# Electronic – Common Emitter not amplifying

amplifiergainoscillator

I am trying to make a 27 MHz carrier wave transmitter from a crystal oscillator and a secondary amplifier. Thi is the complete circuit:

simulate this circuit – Schematic created using CircuitLab

The first part, left of C6 is a colpitts crystal oscillator. And on the right side of C6 is the common emitter amplifier. Colpitts crystal oscillator that I've built can be found here.

Q1 and Q2 datasheets can be found here.

The problem is the following. If I have CE amplifier disconnected, and measure the voltage with oscilloscope at O1, I get expected 150 mV peak-to-peak. But as soon as I connect the CE amplifier and measure the voltage at O2, I get around 300 mV peak-to-peak (note that antenna at this time is not connected), which is far less than I was expecting.

Values choosen for colpitts oscillator are the same as on that website I posted a link to. For the CE amplifier I calculated the values my self, here's how I did it:

1. \$\beta=100\$
2. I chose: \$I_C=I_E=1mA\$
3. I chose: \$V_E=1V\$, so \$V_B=1.7V\$
4. \$R_6=\dfrac{1V}{1mA}=1k\Omega\$
5. \$I_B=\dfrac{Ic}{\beta}=10uA\$, \$I_{R5}=100uA\$, \$I_{R4} = 110uA\$
6. \$R_5=\dfrac{1.7V}{100uA}=18k\Omega\$, \$R_4=\dfrac{9V-1.7V}{110uA}=66k\Omega\$
7. \$R_7=\dfrac{9V-4.5V}{1mA}=4.7k\Omega\$
8. For \$C_4\$ I read somewhere: \$X_{C4}<=\dfrac{1}{10}\times R_6\$, and I get \$C_4 >= 60pF\$

C5 and C6 were chosen arbitrarily, If someone could tell me how to precisely calculate their values I'd really appreciate it.

So shouldn't the gain of the amplifier be:\$r_e=\dfrac{25mV}{I_C}\$ \$A_v=\dfrac{-R_C}{r_e}=-188\$?, while I'am getting gain of only 2.

What could be the problem? I read somewhere that impedence missmatch can affect the power of the signal transmitted, could this be the case here, since the output impedence of colpitts oscillator is relatively low, while the input impedence of the CE amplifier is relatively high?

Any help is greately appreciated!

EDIT:

I know I havent explicitly stated, but I would really appreciate it, if one could also suggest a solution to this problem.

EDIT2:

What if I were to use BS270 MOSFET in common gate mode instead of 2N3904, would the gain increse? I've read somewhere that MOSFETs are faster and seen them used in HF applications. Because I have them at hand and can't buy any components at the moment.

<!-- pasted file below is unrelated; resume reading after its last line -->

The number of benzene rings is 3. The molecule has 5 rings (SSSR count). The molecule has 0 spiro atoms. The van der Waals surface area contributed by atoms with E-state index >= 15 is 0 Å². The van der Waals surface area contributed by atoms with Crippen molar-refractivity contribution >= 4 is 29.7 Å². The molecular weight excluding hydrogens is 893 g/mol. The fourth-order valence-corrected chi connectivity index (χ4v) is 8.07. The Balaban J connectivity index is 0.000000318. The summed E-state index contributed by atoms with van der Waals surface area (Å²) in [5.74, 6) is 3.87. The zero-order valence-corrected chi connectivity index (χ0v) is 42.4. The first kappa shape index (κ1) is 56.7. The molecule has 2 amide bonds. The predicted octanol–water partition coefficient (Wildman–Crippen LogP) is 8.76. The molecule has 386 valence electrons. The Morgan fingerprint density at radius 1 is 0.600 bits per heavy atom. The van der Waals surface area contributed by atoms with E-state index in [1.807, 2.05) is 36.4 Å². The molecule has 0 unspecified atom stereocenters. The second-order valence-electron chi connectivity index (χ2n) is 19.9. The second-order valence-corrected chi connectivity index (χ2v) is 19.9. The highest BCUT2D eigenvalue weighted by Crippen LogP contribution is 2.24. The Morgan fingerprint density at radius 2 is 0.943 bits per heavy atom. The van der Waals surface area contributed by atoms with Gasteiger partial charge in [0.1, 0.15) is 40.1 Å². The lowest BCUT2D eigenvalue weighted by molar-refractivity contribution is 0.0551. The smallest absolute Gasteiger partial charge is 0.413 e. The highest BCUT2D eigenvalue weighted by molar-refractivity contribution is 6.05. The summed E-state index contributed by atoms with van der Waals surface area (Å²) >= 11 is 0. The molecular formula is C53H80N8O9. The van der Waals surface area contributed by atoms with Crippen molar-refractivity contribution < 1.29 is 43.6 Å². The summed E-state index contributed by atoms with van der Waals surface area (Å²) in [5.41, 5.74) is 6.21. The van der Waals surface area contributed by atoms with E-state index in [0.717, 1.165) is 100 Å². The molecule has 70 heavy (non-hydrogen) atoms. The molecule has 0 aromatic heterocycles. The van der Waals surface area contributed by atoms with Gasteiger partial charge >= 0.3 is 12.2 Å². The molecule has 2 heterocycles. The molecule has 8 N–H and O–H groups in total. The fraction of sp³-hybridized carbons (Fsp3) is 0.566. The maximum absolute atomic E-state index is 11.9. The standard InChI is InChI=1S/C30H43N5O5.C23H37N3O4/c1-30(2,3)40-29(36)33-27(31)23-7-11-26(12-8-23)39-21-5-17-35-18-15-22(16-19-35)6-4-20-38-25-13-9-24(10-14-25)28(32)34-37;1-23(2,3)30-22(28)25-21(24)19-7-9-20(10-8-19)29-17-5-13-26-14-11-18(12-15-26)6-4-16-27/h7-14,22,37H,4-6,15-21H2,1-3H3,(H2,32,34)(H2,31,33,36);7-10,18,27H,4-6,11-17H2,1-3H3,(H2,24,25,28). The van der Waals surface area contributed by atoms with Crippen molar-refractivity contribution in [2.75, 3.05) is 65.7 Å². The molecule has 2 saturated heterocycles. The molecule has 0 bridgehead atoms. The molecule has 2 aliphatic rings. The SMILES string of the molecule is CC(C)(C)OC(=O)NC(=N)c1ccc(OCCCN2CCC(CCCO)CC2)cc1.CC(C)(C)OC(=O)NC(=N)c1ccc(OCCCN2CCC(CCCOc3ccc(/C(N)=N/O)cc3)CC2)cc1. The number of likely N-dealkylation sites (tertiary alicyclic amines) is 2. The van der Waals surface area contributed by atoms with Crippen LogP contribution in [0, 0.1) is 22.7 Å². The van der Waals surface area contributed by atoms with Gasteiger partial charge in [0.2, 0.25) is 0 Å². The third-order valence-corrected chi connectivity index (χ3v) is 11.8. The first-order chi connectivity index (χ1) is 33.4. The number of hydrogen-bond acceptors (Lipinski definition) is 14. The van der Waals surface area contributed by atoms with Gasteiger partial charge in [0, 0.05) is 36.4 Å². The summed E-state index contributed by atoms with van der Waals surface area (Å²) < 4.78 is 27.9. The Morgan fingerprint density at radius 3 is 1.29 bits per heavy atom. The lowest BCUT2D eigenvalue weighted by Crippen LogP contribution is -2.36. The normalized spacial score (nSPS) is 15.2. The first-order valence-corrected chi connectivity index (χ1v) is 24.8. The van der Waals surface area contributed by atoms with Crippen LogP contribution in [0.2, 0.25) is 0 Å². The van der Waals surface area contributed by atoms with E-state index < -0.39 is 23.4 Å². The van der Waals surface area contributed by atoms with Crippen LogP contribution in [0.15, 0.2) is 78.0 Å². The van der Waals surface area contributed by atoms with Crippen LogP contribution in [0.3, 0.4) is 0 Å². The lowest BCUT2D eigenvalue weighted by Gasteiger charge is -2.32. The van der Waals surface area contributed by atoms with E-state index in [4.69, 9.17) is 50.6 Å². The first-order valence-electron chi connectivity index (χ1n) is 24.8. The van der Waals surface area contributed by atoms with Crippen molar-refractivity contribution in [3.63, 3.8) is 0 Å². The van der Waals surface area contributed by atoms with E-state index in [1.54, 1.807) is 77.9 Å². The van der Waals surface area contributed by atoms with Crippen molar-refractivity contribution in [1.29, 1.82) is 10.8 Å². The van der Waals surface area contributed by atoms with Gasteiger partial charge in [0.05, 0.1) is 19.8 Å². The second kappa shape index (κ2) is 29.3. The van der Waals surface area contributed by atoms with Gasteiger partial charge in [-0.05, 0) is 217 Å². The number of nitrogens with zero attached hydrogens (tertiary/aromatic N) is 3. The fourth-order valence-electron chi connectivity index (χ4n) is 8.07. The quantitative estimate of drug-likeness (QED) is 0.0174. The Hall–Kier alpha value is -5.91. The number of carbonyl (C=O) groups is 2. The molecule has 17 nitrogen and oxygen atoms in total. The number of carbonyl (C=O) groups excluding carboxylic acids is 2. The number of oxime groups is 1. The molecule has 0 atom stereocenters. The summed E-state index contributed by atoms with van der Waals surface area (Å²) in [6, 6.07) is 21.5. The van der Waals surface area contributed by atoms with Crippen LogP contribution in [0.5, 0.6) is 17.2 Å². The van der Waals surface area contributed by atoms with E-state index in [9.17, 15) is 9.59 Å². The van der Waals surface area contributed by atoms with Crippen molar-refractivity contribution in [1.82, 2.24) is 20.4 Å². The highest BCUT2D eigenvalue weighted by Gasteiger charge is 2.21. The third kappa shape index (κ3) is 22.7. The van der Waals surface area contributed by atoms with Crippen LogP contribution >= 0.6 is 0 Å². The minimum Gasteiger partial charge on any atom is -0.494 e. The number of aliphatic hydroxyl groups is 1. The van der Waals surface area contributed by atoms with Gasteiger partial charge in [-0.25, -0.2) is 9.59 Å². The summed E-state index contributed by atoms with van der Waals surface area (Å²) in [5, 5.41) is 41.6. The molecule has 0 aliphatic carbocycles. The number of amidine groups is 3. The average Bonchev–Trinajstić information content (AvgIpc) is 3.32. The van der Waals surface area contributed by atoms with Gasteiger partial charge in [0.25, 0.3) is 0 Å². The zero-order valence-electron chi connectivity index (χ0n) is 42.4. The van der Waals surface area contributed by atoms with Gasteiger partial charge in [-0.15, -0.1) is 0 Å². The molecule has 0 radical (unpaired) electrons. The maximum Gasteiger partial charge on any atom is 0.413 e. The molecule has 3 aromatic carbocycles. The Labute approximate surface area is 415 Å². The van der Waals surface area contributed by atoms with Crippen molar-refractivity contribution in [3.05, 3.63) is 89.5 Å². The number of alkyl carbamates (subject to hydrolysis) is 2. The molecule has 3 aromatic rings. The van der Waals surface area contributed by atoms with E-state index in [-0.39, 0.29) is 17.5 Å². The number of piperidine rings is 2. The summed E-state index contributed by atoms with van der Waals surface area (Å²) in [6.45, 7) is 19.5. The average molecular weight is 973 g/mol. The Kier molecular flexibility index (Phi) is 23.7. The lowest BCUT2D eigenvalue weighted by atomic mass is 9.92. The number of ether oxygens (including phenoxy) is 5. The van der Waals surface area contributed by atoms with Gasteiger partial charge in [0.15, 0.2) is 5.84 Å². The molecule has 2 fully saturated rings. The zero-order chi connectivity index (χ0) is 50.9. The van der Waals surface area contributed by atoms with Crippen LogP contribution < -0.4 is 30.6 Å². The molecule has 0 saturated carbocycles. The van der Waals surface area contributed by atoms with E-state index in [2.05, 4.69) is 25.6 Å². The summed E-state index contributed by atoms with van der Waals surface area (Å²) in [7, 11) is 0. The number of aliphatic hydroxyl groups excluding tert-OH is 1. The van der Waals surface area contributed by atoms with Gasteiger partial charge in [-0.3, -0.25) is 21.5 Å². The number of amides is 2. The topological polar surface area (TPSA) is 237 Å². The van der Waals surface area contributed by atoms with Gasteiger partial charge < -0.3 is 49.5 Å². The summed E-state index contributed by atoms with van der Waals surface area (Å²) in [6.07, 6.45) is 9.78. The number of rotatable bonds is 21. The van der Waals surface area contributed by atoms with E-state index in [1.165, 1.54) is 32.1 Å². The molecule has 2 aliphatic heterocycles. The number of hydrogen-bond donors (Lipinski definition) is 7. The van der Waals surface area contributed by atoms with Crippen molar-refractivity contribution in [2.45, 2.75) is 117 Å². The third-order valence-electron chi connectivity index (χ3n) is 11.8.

#### Best Answer

One reason is that the transistor gain is degraded at high frequencies. To pick a specific example, the ON semiconductor BC546 has a gain-bandwidth product (GBP) of 100MHz at 1mA collector current (see figure 6 in the linked datasheet). This means that at a frequency of 27MHz, the current gain (beta) is about 100MHz/27MHz = 3.7, not 100.

At 27MHz, stray capacitances in the transistor (amplified by the Miller effect) may well also be playing a role in reducing the gain.

Simply replacing the transistor with one more suited to high frequencies may be sufficient to fix the problem. You may get away with just choosing a different general-purpose transistor: the 2N3904, for example, is a little better with a typical GBP of 300MHz. A better solution is probably to choose one of the many transistors designed for high frequency applications. To pick one at random, the PN5179 from Fairchild has a typical GBP of 2000MHz.

Because of the Miller effect, the common collector amplifier is not especially well suited for high frequency amplification, and topologies such as the common base amplifier are often used for signals at several tens or hundreds of MHz. However, at 27MHz I suspect you will be OK with a common emitter amplifier.

An additional factor limiting the gain is that the impedance of C4 || R6 needs to be added to r_e when calculating the emitter resistance at signal frequencies. Usually C4 is chosen to have negligible impedance at signal frequencies compared to the r_e of the transistor, but at 27MHz the impedance of your R6 || C4 is about 55Ω (dominated by the 59Ω impedance of C4). Switching C4 to a 1nF or 10nF capacitor should increase the gain by more than a factor of two.